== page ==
- Automatic recovery from failure: Once again, automation – one of the strong suits of Amazon Web Services – plays an important role in keeping an AWS environment reliable. Using logs and metrics from CloudWatch, designing a system where the failures themselves trigger recovery is the way to move forward.
- Scale horizontally to increase aggregate system availability: In other words, the cloud environment needs to have multiple redundancies and additional modules as added security measures. Of course, multiple redundancies require good management and maintenance for them to remain active through the environment’s lifecycle.
- Stop guessing capacity: The use of resources is monitored not just for cost-efficiency, but to allow the environment to remain optimum at all times. Having enough resources to deal with spikes in traffic or requests, combined with clear policies and automation, means the AWS environment always has the resources needed by the systems running in it. Scaling up (and scaling back down if needed) is equally easy.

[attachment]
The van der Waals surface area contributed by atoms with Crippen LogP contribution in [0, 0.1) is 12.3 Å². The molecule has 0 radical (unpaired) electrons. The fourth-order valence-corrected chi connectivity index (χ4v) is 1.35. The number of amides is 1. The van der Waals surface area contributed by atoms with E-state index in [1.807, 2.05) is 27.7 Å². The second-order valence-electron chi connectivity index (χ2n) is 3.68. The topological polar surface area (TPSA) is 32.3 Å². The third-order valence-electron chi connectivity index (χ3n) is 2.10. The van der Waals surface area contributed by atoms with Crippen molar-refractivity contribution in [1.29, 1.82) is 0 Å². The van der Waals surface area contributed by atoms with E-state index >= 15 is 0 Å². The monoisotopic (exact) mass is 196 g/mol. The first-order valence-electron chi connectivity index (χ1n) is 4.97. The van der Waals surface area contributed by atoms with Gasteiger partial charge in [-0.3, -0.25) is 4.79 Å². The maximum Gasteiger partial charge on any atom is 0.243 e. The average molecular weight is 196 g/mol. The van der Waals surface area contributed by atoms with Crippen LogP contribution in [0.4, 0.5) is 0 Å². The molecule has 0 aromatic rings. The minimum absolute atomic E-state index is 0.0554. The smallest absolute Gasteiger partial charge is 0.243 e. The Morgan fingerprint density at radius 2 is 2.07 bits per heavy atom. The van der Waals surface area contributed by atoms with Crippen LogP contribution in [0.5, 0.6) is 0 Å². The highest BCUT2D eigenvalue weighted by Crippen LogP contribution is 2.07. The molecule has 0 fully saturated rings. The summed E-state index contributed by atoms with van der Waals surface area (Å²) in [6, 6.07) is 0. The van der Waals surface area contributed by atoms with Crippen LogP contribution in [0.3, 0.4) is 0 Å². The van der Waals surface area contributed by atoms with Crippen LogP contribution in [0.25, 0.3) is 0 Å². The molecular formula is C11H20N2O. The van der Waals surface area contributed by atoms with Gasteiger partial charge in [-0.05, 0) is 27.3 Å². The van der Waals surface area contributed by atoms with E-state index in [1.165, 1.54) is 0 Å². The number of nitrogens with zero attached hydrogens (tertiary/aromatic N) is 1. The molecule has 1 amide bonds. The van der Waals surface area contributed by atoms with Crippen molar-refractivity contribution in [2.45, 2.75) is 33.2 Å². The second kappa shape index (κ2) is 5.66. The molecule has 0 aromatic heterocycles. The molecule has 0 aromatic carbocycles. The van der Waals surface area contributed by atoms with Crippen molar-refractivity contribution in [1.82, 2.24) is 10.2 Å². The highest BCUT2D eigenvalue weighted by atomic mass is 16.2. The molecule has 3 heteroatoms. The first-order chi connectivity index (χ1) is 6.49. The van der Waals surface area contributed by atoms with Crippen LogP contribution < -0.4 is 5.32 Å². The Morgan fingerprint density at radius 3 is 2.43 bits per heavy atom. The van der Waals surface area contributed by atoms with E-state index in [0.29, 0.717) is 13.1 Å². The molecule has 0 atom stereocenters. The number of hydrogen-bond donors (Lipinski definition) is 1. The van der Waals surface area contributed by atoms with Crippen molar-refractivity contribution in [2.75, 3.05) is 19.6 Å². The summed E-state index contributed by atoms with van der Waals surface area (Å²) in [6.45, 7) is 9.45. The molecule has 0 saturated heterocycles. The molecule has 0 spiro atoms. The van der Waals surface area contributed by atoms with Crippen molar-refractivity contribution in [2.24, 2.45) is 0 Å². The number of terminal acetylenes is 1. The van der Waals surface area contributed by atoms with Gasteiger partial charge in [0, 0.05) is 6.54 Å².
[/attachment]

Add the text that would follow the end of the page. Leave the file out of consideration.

- Use automation to handle changes: Once again, the five pillars take into account human error as a prominent cause of issues and suggest the use of codes and automation to simplify processes like upgrading, adding new EC2 computing power, and bringing in more cloud storage space to the environment.
Elements Of High Availability
Both the AWS Trusted Advisor and the AWS Management Console give you access to information about system and resource usages, usage patterns, and more; it takes a short period of time to gather these details, but they are valuable if you are serious about designing a highly available app.